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Clawhammer Banjo in 8 Essential Steps: Lesson Eight

Posted by Josh Turknett on Wednesday, October 8, 2014

Clawhammer Banjo in 8 Essential Steps - A Video Series

 

Lesson 8: Sliding into Home

 

The end is nigh aspiring clawhammerists - it's time for the 8th and final installment in this series! In this installment, we're covering the last of our essential fretting hand techniques: the slide. Like the hammer on and the pull off, the slide is yet another way for us to borrow extra notes from our banjo without having to alter our picking hand motion - essential for allowing us to maintain that signature driving clawhammer sound.

The slide also allows us to do on our banjo what we naturally tend to do with our voice: smoothly move from one note into another without pausing. It's a great technique - fun to execute, not too difficult, and adds depth and interest to your playing. 

In this video lesson, I'll review the basics of the technique, covering the most common slides that clawhammerists perform. And then we'll conclude with a tune exercise so you can hear it in action. 

At this point, if you've made your way through all eight lessons, then you're in great shape! You now possess the requisite skills needed to make a lifetime of fantastic clawhammer banjo music. The next step is simply to start putting those skills to use by adding more tunes to your arsenal, which is what we'll work on next. So, stay tuned, cause the real fun is about to begin! 



The written supplement for this lesson can be downloaded here. If you'd like to be emailed the final e-book with all 8 lessons and tabs when its completed, and be notified when follow-up content is available, then sign up here.



 



8 comments on “Clawhammer Banjo in 8 Essential Steps: Lesson Eight”

Mr Thomas Says:
Wednesday, October 15, 2014 @1:23:04 PM

Yes, the real fun is about to begin. Many thanks for this excellent series of lessons! Without you I would still be playing with the wrong technique. I know you've promised not to leave us, and I hope you'll be covering other elements such as drop-thumb. And do you have any special advice on how to develop speed? Besides taking it slow and increasing the metronome step by step.

Josh Turknett Says:
Thursday, October 16, 2014 @9:56:51 AM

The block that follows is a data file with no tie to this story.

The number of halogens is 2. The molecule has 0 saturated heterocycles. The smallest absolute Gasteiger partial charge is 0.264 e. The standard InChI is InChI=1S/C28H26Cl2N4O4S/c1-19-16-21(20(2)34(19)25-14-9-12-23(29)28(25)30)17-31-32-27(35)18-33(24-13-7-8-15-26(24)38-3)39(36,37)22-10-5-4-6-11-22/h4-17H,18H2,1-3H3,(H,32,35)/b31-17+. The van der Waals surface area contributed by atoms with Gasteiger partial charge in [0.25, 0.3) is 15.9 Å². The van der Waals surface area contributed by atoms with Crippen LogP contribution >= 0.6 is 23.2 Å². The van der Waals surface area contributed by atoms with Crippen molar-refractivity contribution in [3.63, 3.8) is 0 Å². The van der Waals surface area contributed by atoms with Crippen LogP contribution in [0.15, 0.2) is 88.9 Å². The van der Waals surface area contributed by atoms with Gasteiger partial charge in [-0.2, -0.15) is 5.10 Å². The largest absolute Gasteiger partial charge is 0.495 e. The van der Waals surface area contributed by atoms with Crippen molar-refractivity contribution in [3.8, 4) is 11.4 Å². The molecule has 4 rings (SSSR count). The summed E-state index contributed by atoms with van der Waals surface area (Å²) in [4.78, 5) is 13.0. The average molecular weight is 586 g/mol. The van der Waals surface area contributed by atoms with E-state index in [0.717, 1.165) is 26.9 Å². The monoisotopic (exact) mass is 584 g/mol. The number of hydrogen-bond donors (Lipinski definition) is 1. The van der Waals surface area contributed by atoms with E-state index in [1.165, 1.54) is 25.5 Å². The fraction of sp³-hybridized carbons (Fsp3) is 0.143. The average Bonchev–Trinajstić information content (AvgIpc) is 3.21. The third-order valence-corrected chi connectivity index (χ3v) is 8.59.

You're very welcome! I am working on some additional materials, including drop thumb.

Regarding speed - I know this is easier said than done, but my primary piece of advice would be not to worry about it much. Speed is one of those things that, for the most part, develops as a byproduct of working on other things. Specifically, it comes from no longer having to spend conscious effort thinking about the thing you're playing (the movements of your hands, the note that comes next, etc.). Once these things are automatic, speed becomes almost trivial.

For example, imagine the routine you go through getting into a car and starting it up. There are multiple steps involved, but you've done it so many times it has become automatic - you can do the whole thing without thinking about it, and it all seems effortless. And if someone told you to do it faster, it wouldn't be particularly challenging. You can dial up the speed of the whole thing fairly easily, because all of the components of that procedure are on autopilot; i.e. your ability to modulate the speed has come as a byproduct of having mastered the elements of getting your car started.

Now imagine a first time driver trying to do the same procedure. The reason it takes them 5 times as long is because they must focus their attention on each of the individual elements. Eventually they will become much faster at it, primarily because they've mastered the various components involved in the procedure.

Increasing the speed of the metronome is primarily a test of to what degree the various components are on autopilot (as opposed to a measure of how fast you can move your hand, fingers, etc.).

Anyhow, hope that makes sense!

Mr Thomas Says:
Friday, October 17, 2014 @6:19:09 AM